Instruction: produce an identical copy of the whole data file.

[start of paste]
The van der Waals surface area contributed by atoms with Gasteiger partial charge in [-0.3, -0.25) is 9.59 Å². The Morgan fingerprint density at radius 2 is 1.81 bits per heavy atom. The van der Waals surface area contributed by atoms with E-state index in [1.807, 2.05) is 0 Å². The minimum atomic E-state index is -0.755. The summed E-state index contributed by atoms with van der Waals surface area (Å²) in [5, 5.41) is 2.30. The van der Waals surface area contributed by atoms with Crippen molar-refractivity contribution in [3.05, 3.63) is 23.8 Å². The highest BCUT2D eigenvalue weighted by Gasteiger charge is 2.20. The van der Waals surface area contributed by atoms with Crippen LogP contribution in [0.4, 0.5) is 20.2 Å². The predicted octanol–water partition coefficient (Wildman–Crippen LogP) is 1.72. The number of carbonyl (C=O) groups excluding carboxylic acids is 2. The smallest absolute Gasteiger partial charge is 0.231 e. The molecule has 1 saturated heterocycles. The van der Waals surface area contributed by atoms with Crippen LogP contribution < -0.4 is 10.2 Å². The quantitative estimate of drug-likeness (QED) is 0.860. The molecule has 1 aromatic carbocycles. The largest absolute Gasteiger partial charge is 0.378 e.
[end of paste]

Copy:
The van der Waals surface area contributed by atoms with Gasteiger partial charge in [-0.3, -0.25) is 9.59 Å². The Morgan fingerprint density at radius 2 is 1.81 bits per heavy atom. The van der Waals surface area contributed by atoms with E-state index in [1.807, 2.05) is 0 Å². The minimum atomic E-state index is -0.755. The summed E-state index contributed by atoms with van der Waals surface area (Å²) in [5, 5.41) is 2.30. The van der Waals surface area contributed by atoms with Crippen molar-refractivity contribution in [3.05, 3.63) is 23.8 Å². The highest BCUT2D eigenvalue weighted by Gasteiger charge is 2.20. The van der Waals surface area contributed by atoms with Crippen LogP contribution in [0.4, 0.5) is 20.2 Å². The predicted octanol–water partition coefficient (Wildman–Crippen LogP) is 1.72. The number of carbonyl (C=O) groups excluding carboxylic acids is 2. The smallest absolute Gasteiger partial charge is 0.231 e. The molecule has 1 saturated heterocycles. The van der Waals surface area contributed by atoms with Crippen LogP contribution < -0.4 is 10.2 Å². The quantitative estimate of drug-likeness (QED) is 0.860. The molecule has 1 aromatic carbocycles. The largest absolute Gasteiger partial charge is 0.378 e.